SUSE Linux Enterprise / openSuSE: openSuSE is the community version of SUSE Linux Enterprise. Survivors from the Nineties, the SUSE distros have suffered from the fallout of being bought by Novell, and then Novell's infamous agreement with Microsoft in November 2006. openSUSE, in particular, never seems to have developed the close community that its technical quality deserves. However, SUSE Linux Enterprise remains one of the most successful commercial distributions, and both distros include unique features such as the YAST configuration tool and the SLED menu for GNOME.
Ubuntu: In less than four years, Ubuntu has come out of nowhere to become the dominant desktop distribution. In the Linux Foundation's Client/Desktop Survey for 2007, its various incarnations accounted for 55% of desktops. Part of this success is due to its building upon Debian, but it is also probably the most innovative distribution today, especially when it comes to usability.
Most second tier distros are more unstably positioned than first tier ones. Some distributions in this category are strong contenders for the first tier, but, though they might eventually get there, are still finding their own level. Others are long-established, and have attracted stable, medium-sized communities without being the sources of innovation or spinoffs that their first tier counterparts have. In addition, the challengers are less likely than the giants to be equally successful in developing both a business and a community.
CentOS: Based on the Red Hat Enterprise Linux source code, CentOS could have become first-tier, except for the long delay of its last major release. CentOS's appeal lies mainly in its compiling of Red Hat source code into freely available binaries and its reputation for testing, since its versions go through three levels of testing -- Fedora's, RHEL's, and its own. In the four years of its existence, it has hovered consistently around number 15 in the Distrowatch list.
A Field Guide to Free Software Supporters
Linux Distros for Everyone: Community, Desktop, Hardcore Geek...
Open Source Pros Pick their Favorite Projects
100 Open Source Downloads
Linspire / Freespire: Freespire is the community version of Linspire. Linspire has attracted considerable attention, but much of the attention has been of the wrong sort, including outrageous statements by CEOs like Michael Robertson and Kevin Carmody, and questioning of its technical decisions, such as the relaxation of the distinction between root and everyday accounts. Nor has its proprietary CNR repository proved a hit, though some hardware bundling deals seem to have established a small Linspire community. As for Freespire, it is too recent to have attracted much notice.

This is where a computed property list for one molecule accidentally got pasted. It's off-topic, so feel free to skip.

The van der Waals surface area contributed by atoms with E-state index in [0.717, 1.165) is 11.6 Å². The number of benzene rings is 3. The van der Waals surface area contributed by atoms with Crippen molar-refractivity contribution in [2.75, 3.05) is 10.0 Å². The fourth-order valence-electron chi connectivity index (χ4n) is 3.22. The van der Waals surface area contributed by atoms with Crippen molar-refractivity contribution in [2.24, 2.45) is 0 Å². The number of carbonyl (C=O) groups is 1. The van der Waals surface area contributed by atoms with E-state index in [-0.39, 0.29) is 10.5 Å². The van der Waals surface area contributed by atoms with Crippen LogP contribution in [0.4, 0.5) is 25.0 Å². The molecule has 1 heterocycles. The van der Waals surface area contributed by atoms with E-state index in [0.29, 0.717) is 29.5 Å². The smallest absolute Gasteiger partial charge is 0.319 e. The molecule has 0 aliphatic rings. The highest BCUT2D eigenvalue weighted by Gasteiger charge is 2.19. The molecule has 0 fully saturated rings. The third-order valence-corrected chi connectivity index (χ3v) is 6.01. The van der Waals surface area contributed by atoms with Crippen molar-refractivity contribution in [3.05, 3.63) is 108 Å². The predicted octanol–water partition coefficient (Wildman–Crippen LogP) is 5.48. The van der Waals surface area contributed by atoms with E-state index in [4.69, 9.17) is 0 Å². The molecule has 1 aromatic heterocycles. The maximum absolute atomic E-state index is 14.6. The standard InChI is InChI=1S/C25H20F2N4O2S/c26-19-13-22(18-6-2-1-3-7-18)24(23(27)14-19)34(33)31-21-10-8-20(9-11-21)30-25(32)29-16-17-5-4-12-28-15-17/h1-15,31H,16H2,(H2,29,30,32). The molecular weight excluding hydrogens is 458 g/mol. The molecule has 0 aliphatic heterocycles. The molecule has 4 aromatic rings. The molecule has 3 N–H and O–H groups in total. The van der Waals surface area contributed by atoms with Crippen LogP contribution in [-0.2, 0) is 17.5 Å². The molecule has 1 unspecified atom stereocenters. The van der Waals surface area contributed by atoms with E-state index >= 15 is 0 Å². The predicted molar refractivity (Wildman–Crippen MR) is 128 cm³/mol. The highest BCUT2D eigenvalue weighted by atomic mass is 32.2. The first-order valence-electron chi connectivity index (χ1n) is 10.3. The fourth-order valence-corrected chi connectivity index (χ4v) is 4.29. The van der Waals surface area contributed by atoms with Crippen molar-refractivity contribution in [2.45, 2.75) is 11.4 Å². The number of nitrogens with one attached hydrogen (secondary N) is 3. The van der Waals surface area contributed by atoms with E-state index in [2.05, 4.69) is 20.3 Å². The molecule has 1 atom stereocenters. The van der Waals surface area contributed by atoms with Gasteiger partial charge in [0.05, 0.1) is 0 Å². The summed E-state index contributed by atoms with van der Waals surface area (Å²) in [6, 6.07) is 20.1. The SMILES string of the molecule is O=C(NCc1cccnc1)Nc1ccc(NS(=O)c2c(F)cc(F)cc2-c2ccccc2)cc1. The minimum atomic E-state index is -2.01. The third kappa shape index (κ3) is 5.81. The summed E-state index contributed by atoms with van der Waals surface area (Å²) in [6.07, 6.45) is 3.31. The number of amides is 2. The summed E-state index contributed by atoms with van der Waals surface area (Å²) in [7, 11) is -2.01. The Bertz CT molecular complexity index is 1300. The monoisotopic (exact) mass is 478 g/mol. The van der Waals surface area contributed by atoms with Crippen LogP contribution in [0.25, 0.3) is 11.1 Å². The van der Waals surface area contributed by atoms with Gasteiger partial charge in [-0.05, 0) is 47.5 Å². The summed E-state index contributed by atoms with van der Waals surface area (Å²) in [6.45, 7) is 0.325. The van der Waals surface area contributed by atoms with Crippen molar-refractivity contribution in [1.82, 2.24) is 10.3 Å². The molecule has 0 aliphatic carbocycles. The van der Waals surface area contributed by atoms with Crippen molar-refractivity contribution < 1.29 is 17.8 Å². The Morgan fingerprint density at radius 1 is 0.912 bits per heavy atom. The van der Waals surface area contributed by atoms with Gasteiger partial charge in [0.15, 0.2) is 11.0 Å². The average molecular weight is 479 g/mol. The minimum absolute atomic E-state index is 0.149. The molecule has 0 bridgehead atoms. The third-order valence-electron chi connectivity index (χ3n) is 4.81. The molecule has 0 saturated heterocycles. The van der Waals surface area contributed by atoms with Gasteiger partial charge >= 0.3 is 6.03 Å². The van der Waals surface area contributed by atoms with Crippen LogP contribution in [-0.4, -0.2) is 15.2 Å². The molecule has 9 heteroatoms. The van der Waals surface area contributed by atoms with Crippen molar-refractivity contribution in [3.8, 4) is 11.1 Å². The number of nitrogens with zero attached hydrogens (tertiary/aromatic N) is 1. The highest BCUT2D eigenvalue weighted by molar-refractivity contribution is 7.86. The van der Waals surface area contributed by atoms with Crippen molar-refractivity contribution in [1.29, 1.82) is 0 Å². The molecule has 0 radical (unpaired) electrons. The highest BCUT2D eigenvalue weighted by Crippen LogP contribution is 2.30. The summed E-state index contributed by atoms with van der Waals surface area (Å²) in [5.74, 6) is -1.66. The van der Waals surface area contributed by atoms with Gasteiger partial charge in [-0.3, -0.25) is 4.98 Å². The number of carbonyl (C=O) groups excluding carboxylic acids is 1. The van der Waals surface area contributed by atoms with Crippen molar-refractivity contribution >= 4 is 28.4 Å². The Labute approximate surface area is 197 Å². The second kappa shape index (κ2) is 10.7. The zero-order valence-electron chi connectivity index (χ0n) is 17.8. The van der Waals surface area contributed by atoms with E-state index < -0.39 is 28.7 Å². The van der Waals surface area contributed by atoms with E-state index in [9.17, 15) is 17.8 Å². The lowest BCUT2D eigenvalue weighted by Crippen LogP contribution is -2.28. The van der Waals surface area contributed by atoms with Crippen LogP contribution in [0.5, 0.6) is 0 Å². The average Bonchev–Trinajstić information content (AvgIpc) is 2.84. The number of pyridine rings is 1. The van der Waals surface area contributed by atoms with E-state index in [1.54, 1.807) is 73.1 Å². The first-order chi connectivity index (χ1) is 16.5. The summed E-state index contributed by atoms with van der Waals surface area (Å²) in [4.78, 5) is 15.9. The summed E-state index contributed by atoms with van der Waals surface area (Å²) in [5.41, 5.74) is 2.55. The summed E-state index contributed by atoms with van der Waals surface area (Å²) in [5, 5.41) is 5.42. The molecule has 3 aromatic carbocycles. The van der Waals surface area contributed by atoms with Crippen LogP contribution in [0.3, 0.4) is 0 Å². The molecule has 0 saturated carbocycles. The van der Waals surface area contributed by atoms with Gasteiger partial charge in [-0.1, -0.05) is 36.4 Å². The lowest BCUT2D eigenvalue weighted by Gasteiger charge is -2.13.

Linux Mint: Based on Ubuntu, Mint attracted considerable attention on its first release, mainly because of its emphasis on desktop usability. Each new release continues to attract much the same attention. But in between releases, its popularity slips considerably, suggesting that its a distribution that users love to try, but that comparatively few stay with.
MEPIS: A few years ago, when Debian had the reputation of being difficult to install, distributions like MEPIS emerged to provide the Debian experience with an easier install. This need no longer exists, but MEPIS still retains its partisans.
PCLinuxOS: Of all the second tier distributions, PCLinuxOS is currently the one most likely to become first tier. In the last six months, it has consistently topped the Distrowatch download list, thanks mainly to a user-friendly desktop that borrows from most of the first-tier distributions, but particularly Mandriva and Debian/Ubuntu. However, whether it can sustain this recent popularity remains to be seen.
Xandros: Xandros is the descendant of Corel Linux, which in 2000 was one of the first-tier distributions. But, despite an emphasis on servers in the last couple of years, Xandros has been unable to capture the imagination of most of the community.
One of the ways around the issues of security and control that make some businesses wary of cloud computing is to build a private cloud -- one that remains within the corporate firewall and is wholly controlled internally. Private clouds also increase the agility of IT an organization's IT infrastructure and make it easier to roll out new technology projects. Download this eBook to get the facts behind the private cloud and learn how your organization can get started.